“The people that did ‘Marmalade,’ they’re thinking about bringing another movie in so, again, it will start over and over again and people will come here because people want to come here,” said Healy. “It gets people out and just it’s really good will, it’s really good will for the state.”

According to DEED, the six projects approved so far represent more than $10.3 million in proposed spending in Minnesota. “Marmalade” is expected to account for nearly $2 million of that total amount. Production companies who apply are required to employ as many Minnesotans as they can.

DEA: Fentanyl use, distribution linked to widespread violent crime in Minneapolis

Minneapolis Police Department data shows areas with the most shooting calls also had high volumes of fentanyl being recovered by law enforcement.

“We have to bring focus and awareness to what’s happening. We don’t want to lose anyone else to this,” Bishop Richard Howell, Shiloh Temple International Ministries, said.

Howell said he’s seen too many caskets come in and out of his church this summer.

“We’re tired. We’re burnt out by death,” he said.

He said the deaths often happen at the hands of drugs and violence.

“I do believe if we get rid of the fentanyl, we’ll probably see a decrease in our violence,” he said.

Shiloh Temple is a Narcan site.

Howell said on the streets of Minneapolis, he sees people in high crime areas using fentanyl and sometimes the consequences are deadly.

“It happens right in the community where they are hovered under a blanket, under a sheet and of course they want to inhale the vapors and not realizing they’re killing themselves,” he said.

The Drug Enforcement Administration (DEA) officials explained it’s a trend they’ve seen for years.

“DEA continues to see a rise in the trafficking of fentanyl and the rise of violent crime is an association of that,” Angela Von Trytek, Drug Enforcement Administration official, said.

Von Trytek is the assistant special agent in charge in the Twin Cities DEA office.

She said when the agency arrests major violent offenders, they often have one thing in common.

“When they’ve been arrested for violent crimes, there’s always either fentanyl or methamphetamine present at the time of the arrest either in the vehicle, in the residence or on their person,” she said.

Fentanyl is an ongoing epidemic across the country.

Von Trytek said it’s cheap to produce, but taking the drug could cost you.

She explained drugs often throw off the ability to rationalize and it leads to more gun crimes.

“Many people under the influence or that are self medicating with illicit drugs are in the passion or the heat of the moment and they sometimes don’t realize what it is that they’ve done before it’s obviously too late,” she said. “It absolutely makes it easier to pull the trigger.”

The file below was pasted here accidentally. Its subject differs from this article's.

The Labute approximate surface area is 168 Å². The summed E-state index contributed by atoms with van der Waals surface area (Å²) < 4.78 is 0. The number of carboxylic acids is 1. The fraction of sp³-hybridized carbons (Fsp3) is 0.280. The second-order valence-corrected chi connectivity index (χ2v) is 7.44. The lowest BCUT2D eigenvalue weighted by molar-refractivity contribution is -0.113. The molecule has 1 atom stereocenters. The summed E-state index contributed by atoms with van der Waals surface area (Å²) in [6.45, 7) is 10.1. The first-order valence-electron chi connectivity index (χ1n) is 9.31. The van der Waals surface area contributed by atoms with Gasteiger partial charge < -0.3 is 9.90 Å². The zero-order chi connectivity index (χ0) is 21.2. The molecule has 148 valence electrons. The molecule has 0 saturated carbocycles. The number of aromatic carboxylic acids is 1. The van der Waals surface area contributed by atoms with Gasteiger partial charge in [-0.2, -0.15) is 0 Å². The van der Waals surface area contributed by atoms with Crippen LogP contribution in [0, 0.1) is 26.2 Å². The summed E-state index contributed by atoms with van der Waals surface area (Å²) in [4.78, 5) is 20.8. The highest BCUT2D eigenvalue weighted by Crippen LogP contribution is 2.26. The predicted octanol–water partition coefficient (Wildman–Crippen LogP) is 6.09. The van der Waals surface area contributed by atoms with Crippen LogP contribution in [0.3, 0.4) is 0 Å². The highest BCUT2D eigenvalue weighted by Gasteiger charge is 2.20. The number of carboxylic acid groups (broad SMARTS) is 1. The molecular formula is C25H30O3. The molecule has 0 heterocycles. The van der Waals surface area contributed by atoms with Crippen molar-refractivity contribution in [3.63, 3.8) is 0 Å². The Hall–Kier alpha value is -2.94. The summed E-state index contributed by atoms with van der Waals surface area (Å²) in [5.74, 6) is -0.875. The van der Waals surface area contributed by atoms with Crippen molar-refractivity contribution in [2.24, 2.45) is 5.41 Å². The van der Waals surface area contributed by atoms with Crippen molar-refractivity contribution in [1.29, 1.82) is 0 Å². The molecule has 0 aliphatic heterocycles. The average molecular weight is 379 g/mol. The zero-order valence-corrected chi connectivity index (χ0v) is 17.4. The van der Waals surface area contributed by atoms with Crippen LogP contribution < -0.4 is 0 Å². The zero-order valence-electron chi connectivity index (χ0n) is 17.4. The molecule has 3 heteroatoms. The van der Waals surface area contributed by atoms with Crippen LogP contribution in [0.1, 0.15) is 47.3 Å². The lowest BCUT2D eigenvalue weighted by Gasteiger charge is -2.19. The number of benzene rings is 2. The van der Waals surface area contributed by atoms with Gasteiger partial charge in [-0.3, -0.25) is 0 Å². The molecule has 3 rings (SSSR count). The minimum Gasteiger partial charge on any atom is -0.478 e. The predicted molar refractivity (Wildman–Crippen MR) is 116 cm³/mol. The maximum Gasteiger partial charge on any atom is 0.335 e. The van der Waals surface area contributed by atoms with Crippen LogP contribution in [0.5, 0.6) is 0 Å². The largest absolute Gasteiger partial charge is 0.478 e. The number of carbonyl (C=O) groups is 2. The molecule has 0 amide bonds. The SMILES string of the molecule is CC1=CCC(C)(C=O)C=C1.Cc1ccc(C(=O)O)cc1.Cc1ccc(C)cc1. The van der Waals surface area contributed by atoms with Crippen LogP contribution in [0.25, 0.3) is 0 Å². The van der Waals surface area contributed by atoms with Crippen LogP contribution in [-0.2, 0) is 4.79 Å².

Von Trytek said fentanyl is a common denominator in many crimes in Minneapolis and taking it out the equation by getting it off the streets could make communities safer.

“We believe that if we can really tackle the influx of the drug problem that’s coming into the United States, it will decrease the violent crime,” Von Trytek said.

This drug problem goes beyond the Twin Cities.

DEA officials said they are making a lot of progress with targeting high level drug traffickers across the U.S.

Some of that information is confidential at this time, but the agency plans to release updates to the public in the coming months.

Report: FBI seized ‘top secret’ documents from Trump home

The FBI has recovered several documents that were labeled “top secret” from former President Donald Trump’s Mar-a-Lago estate in Florida.

5 EYEWITNESS NEWS has obtained what appears to be the search warrant executed at the Mar-a-Lago property.

The filing indicates that the Department of Justice, in its search of the Mar-a-Lago estate, is investigating potential violations of at least three separate criminal statutes, including a statute under the espionage act.

According to the warrant, federal agents searched the former president’s office, all storage rooms and other areas used by Trump and his staff.

Among the items seized by agents were several confidential and top secret documents, as well as more than a dozen other boxes of documents and photos.

A federal judge will decide soon whether to grant the Department of Justice’s request to unseal the warrant that authorized the FBI to search the estate.

Attorney General Merrick Garland has declared there is “substantial public interest in this matter,” and Trump has backed the warrant’s “immediate” release.

Garland’s request came after the Justice Department asked a court to unseal the warrant, citing “substantial public interest in the matter.”